Will the modern global economy's version of Robin Hood help the fight against worldwide poverty? Bill Gates hopes so, and he'll reportedly try to sell the heads of the 20 leading economies on the idea Thursday despite opposition from the United States and Great Britain.
Microsoft's chairman and co-chair of the Bill & Melinda Gates Foundation told the Guardian newspaper of London that he'll promote levying a small financial transaction tax on each stock and bond trade, also called an FTT or a Robin Hood tax, in his address to the Group of 20 summit in France.
"It is very plausible that certain kinds of FTTs could work," Gates told the Guardian. "I am lending some credibility to that. This money could be well spent and make a difference. An FTT is more possible now than it was a year ago, but it won't be at rates that magically raise gigantic sums of money."
(At left, watch Bill and Melinda Gates talk about their foundation with CBS' "60 Minutes" in 2010.)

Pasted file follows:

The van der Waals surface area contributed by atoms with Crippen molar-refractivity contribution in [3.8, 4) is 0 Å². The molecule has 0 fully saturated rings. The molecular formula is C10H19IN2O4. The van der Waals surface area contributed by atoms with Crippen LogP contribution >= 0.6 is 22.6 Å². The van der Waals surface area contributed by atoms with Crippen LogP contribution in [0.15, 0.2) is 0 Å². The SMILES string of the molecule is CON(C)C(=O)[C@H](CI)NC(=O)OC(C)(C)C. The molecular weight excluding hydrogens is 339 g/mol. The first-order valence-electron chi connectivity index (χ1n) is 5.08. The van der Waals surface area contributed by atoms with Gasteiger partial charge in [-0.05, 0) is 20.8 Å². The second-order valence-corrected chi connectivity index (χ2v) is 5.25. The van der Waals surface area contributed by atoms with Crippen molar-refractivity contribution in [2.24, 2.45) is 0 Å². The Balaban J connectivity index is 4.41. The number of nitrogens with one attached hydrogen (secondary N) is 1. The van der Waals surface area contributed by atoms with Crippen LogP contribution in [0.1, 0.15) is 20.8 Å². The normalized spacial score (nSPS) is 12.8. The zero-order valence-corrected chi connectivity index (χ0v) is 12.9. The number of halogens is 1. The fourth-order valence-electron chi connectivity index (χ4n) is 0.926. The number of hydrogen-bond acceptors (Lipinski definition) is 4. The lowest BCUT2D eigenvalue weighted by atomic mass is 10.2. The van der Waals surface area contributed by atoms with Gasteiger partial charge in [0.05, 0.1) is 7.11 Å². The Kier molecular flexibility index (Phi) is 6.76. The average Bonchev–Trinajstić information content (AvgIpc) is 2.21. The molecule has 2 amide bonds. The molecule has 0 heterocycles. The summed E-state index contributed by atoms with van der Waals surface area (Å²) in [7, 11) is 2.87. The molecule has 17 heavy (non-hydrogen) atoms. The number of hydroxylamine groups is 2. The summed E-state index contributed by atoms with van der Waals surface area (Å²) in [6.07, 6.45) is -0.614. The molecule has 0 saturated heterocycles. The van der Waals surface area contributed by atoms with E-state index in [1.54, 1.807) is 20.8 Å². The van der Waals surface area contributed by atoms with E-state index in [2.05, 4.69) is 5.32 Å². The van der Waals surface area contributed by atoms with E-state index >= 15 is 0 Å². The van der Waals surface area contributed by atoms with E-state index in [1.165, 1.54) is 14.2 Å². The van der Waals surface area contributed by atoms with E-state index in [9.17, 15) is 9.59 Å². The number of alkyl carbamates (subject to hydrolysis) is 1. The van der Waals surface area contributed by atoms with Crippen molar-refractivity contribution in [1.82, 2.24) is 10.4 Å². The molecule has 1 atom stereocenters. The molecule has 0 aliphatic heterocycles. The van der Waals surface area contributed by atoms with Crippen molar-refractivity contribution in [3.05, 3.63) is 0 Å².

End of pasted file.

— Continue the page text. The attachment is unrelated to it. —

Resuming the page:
Gates goes into his 75-minute presentation knowing it will be a hard sell for Britain and the United States. The Obama administration prefers to charge fees against big banks, according to The Associated Press. British Prime Minister David Cameron told lawmakers Wednesday that U.K. support would only come if the tax was worldwide, the Guardian reported. (Britain also plans to meet its U.N. commitment by 2013 without the tax.)
But Gates will also have some fans in the crowd, including French President Nicolas Sarkozy, who commissioned a report Gates will be presenting, and German Chancellor Angela Merkel.
Archbishop of Canterbury Rowan Williams, who leads the Anglican church, backed the tax in a Financial Times column Wednesday. Williams wrote that a tax of 0.05 percent tax on each transaction would generate more than $400 billion per year worldwide, according to the AP.